We the people are ambivalent about leisure, and not just when it comes to our leaders decamping to privileged havens. Throughout our history we have often viewed leisure with suspicion, as a form of idleness or a flight from responsibility. Maybe that’s why there’s an unmistakable quality of busyness in our leisure, a feeling of urgency and determination.

As the writer and architect Witold Rybczynski noted in his landmark 1991 book, Waiting for the Weekend, people used to “play” tennis, but now they “work” on their backhands. He and many other commentators have noted that leisure has become unleisurely in this and many other respects. Or perhaps it was always so in a country molded (in some salutary ways) by the Protestant work ethic.

On this particular score, I’ll take G.K. Chesterton over Luther or Calvin. The English Catholic writer pointed out that leisure is not just the liberty to do something. More profoundly, he said (as cited by Rybczynski): “Leisure is being allowed to do nothing.” Chesterton also once quipped, “If a thing is worth doing, it is worth doing badly.” He was extolling the pointless pursuit of play.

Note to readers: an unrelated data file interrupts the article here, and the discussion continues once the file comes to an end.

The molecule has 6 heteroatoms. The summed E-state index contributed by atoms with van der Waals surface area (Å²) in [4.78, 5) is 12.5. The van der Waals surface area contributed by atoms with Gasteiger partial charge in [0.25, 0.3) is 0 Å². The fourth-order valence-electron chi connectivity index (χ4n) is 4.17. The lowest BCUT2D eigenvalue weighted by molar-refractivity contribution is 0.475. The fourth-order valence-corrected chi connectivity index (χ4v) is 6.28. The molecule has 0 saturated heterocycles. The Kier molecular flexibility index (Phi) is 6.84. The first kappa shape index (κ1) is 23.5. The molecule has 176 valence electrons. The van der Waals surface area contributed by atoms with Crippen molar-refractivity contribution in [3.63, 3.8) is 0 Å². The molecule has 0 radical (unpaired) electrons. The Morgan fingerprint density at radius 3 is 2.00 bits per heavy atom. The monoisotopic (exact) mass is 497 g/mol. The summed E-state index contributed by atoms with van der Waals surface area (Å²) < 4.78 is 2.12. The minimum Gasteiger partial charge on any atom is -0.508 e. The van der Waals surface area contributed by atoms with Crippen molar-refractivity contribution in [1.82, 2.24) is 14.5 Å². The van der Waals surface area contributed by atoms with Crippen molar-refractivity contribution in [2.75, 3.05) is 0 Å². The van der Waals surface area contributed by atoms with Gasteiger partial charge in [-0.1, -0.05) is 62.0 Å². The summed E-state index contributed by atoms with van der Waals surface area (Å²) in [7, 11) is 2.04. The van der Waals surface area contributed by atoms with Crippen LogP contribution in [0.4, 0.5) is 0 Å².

Of course many people are leisure-deprived. Well before the economic crisis, average Americans were working longer hours just to stay afloat or hold their ground; couples were pressed into what has become the 90-hour family workweek. As for the jobless, they’re not exactly enjoying an extended vacation. That is, unless you agree with those wooly-headed economists who regard unemployment as voluntary and thus a form of leisure.

Still, even if everyone were blessed with livable wages and adequate free time, we’d still have a leisure problem, at least according to a noble tradition of ethical thought on this matter.